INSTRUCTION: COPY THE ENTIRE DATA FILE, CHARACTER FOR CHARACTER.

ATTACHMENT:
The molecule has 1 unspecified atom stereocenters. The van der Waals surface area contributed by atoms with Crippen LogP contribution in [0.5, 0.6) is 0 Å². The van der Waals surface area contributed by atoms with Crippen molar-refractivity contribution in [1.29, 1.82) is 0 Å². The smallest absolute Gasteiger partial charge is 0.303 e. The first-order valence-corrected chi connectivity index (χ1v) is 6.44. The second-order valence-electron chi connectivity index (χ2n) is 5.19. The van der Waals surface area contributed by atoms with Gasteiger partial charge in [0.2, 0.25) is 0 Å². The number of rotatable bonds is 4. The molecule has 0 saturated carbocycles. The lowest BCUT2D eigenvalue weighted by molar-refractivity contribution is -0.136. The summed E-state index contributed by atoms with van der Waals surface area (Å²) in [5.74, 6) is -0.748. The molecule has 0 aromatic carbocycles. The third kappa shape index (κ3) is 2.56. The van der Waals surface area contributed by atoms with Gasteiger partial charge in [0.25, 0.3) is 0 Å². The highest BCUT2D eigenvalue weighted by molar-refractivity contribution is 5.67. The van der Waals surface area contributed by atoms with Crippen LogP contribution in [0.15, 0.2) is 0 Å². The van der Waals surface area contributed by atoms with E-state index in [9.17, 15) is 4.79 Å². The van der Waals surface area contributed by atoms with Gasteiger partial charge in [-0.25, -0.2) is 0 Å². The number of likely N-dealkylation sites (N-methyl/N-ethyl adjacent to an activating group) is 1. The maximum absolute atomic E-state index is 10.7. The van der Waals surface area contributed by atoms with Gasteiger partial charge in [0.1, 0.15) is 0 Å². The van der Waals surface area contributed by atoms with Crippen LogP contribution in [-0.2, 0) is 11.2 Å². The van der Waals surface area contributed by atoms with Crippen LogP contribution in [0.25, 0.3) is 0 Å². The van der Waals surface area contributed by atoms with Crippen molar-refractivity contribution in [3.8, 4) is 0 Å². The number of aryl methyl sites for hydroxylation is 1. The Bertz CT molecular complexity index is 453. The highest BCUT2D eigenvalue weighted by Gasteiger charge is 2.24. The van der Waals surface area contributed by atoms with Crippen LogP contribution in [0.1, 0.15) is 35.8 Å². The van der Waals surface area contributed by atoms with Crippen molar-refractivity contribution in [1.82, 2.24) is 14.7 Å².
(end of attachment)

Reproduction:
The molecule has 1 unspecified atom stereocenters. The van der Waals surface area contributed by atoms with Crippen LogP contribution in [0.5, 0.6) is 0 Å². The van der Waals surface area contributed by atoms with Crippen molar-refractivity contribution in [1.29, 1.82) is 0 Å². The smallest absolute Gasteiger partial charge is 0.303 e. The first-order valence-corrected chi connectivity index (χ1v) is 6.44. The second-order valence-electron chi connectivity index (χ2n) is 5.19. The van der Waals surface area contributed by atoms with Gasteiger partial charge in [0.2, 0.25) is 0 Å². The number of rotatable bonds is 4. The molecule has 0 saturated carbocycles. The lowest BCUT2D eigenvalue weighted by molar-refractivity contribution is -0.136. The summed E-state index contributed by atoms with van der Waals surface area (Å²) in [5.74, 6) is -0.748. The molecule has 0 aromatic carbocycles. The third kappa shape index (κ3) is 2.56. The van der Waals surface area contributed by atoms with Gasteiger partial charge in [0.25, 0.3) is 0 Å². The highest BCUT2D eigenvalue weighted by molar-refractivity contribution is 5.67. The van der Waals surface area contributed by atoms with Crippen LogP contribution in [0.15, 0.2) is 0 Å². The van der Waals surface area contributed by atoms with E-state index in [9.17, 15) is 4.79 Å². The van der Waals surface area contributed by atoms with Gasteiger partial charge in [-0.25, -0.2) is 0 Å². The number of likely N-dealkylation sites (N-methyl/N-ethyl adjacent to an activating group) is 1. The maximum absolute atomic E-state index is 10.7. The van der Waals surface area contributed by atoms with Gasteiger partial charge in [0.1, 0.15) is 0 Å². The van der Waals surface area contributed by atoms with Crippen LogP contribution in [-0.2, 0) is 11.2 Å². The van der Waals surface area contributed by atoms with Crippen LogP contribution in [0.25, 0.3) is 0 Å². The van der Waals surface area contributed by atoms with Crippen molar-refractivity contribution in [3.8, 4) is 0 Å². The number of aryl methyl sites for hydroxylation is 1. The Bertz CT molecular complexity index is 453. The highest BCUT2D eigenvalue weighted by Gasteiger charge is 2.24. The van der Waals surface area contributed by atoms with Crippen LogP contribution in [0.1, 0.15) is 35.8 Å². The van der Waals surface area contributed by atoms with Crippen molar-refractivity contribution in [1.82, 2.24) is 14.7 Å².